How Charlotte seeks to break the cycle of poverty, one child at a time

CHARLOTTE, N.C. — According to a 2014 Harvard Research study, for someone born into poverty, the chances of getting out of poverty are lowest in Charlotte.

For years, city and community stakeholders have been working to find solutions to help break that cycle.

Among the programs with evidence-based results is Nurse-Family Partnership, or NFP, which pairs a registered nurse and first-time mothers for the first two and half years of their child’s life. The program is voluntary.

The goal is to empower first-time parents living with reduced resources to successfully change their lives and the lives of their children through evidence-based nurse home visitations.

​Nurses provide parents with guidance and support, but also access to resources such as housing assistance and food.

“When I first found out I was pregnant, it was more so, ‘Oh God’ this is really happening,” said mother Denise Ward.

The first-time mother learned about the partnership while receiving services through the Florence Crittenton Home, and sought help for herself and her then-unborn son, Emerald.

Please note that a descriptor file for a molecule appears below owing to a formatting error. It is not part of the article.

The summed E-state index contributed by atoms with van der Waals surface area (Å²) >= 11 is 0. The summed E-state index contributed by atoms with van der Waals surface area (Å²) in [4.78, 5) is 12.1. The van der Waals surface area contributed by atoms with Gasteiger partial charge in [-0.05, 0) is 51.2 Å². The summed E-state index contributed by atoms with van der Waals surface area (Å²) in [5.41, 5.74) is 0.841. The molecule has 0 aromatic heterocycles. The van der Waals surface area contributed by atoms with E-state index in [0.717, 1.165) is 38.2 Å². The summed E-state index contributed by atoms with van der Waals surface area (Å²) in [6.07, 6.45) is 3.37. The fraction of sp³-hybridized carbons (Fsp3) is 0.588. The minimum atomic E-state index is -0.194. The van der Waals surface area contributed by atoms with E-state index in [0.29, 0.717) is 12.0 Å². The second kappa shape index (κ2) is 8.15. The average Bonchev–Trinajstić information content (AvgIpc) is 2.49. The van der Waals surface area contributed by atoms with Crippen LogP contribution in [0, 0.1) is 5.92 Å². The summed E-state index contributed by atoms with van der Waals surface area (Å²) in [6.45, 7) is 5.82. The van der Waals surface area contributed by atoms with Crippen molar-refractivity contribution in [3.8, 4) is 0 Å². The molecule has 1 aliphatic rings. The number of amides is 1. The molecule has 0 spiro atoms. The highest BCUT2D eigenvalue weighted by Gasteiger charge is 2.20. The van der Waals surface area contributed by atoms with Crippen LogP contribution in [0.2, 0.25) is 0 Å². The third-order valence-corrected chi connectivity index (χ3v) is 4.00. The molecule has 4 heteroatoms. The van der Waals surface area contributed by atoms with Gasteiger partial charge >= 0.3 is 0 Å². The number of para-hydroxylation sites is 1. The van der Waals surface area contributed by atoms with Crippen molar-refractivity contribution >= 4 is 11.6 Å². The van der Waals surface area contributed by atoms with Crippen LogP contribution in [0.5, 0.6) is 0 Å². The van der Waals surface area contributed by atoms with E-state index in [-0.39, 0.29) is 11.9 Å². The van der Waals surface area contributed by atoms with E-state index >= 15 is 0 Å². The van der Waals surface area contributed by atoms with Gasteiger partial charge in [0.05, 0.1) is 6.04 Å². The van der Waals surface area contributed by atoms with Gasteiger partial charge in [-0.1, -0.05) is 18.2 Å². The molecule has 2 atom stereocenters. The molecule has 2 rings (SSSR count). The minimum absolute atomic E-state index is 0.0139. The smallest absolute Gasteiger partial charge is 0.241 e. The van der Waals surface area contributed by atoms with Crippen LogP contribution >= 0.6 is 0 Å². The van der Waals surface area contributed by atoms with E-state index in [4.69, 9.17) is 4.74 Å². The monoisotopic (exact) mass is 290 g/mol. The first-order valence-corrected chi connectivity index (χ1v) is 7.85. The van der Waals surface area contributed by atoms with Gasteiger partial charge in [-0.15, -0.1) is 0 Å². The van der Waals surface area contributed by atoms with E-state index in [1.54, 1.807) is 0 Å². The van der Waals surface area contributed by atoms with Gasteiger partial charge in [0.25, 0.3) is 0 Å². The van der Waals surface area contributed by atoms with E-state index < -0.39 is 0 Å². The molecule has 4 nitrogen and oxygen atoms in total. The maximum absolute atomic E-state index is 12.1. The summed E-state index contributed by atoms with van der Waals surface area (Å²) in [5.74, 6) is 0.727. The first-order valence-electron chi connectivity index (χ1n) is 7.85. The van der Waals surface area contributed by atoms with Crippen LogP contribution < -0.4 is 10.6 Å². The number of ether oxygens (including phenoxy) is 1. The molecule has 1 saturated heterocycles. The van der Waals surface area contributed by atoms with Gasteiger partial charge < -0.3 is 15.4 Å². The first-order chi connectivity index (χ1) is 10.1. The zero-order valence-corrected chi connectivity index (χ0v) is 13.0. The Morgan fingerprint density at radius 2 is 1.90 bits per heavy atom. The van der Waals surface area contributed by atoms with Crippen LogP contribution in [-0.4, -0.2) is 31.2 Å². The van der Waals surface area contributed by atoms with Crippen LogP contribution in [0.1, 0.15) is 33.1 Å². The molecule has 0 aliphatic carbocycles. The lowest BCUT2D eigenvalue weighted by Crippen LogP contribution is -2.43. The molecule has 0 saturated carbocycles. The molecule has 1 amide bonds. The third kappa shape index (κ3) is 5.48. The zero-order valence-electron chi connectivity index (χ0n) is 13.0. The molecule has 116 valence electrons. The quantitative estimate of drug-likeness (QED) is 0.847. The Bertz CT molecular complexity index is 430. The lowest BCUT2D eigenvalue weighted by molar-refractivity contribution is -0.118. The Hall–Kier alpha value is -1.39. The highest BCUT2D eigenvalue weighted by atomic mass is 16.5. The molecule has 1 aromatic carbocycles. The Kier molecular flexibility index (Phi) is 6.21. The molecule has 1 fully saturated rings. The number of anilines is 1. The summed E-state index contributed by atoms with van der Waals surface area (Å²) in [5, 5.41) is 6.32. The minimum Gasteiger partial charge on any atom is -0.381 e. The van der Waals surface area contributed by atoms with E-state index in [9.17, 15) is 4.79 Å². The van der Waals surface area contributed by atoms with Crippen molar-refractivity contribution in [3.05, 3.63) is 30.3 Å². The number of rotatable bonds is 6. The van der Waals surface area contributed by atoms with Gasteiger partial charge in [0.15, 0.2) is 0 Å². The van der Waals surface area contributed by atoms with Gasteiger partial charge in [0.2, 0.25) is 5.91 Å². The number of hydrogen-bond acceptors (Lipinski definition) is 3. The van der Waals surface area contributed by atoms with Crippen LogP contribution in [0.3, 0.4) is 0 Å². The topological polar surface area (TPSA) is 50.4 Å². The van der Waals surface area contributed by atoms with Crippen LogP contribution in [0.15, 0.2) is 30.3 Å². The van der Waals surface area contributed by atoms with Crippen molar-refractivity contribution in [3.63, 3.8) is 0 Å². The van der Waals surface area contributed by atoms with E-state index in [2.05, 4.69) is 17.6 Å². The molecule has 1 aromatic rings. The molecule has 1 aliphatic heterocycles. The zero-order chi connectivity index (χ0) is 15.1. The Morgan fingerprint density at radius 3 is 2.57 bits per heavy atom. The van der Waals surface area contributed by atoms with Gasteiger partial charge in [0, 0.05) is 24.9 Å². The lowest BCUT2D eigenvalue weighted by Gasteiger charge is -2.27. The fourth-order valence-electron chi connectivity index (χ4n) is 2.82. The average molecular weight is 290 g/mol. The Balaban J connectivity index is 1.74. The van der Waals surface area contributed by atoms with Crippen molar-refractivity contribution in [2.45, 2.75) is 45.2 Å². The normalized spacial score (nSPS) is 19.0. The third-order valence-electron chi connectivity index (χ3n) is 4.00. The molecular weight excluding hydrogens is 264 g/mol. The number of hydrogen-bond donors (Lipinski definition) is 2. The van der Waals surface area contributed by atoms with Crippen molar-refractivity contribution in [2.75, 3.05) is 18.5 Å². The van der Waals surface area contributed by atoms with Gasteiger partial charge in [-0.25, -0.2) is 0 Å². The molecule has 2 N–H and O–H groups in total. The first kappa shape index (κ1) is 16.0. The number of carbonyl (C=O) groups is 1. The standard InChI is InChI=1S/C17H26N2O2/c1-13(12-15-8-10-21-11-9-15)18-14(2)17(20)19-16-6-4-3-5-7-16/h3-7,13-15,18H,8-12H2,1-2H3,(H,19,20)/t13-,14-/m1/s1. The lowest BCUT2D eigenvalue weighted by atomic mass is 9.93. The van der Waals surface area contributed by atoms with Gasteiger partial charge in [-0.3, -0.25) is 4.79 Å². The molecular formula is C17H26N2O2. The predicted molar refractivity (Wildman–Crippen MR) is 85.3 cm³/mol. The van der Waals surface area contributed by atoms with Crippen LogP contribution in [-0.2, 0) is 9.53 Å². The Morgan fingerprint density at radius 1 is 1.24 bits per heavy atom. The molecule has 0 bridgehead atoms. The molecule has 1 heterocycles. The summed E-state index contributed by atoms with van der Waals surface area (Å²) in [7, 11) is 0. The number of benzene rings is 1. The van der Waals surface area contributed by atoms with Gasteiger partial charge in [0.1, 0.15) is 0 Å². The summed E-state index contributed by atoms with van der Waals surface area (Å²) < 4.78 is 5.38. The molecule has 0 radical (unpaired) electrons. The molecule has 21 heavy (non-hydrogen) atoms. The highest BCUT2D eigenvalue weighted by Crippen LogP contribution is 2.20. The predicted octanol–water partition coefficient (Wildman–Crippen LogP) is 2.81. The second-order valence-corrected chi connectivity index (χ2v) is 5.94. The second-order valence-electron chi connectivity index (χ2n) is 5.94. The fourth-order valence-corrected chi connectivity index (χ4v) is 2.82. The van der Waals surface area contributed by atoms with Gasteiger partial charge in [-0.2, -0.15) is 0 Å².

“I was so confused at what I was going to do because his father was not in the picture,” she said. “I was not prepared for anything at that time.”

Nurses involved in the partnership log approximately 60 home visits, addressing anything that may be considered an obstacle for the child and their family.

“Most of our moms have never had a library card and many of them were never read to when they were little,” said Dr. Donald Jonas who helps to facilitate NFP in Mecklenburg County. “Regardless of what situation a mom presents herself in, (this program has the) connections across the community that you can actually show 15 years after the intervention. The little one is more likely to stay in high school, to get into the workforce and not be incarcerated.”

Click here to learn more about Nurse-Family Partnership, or learn more about the Charlotte-based council addressing the city’s economic mobility here.

“From that start, from when they first came in, I have had support,” Ward said.

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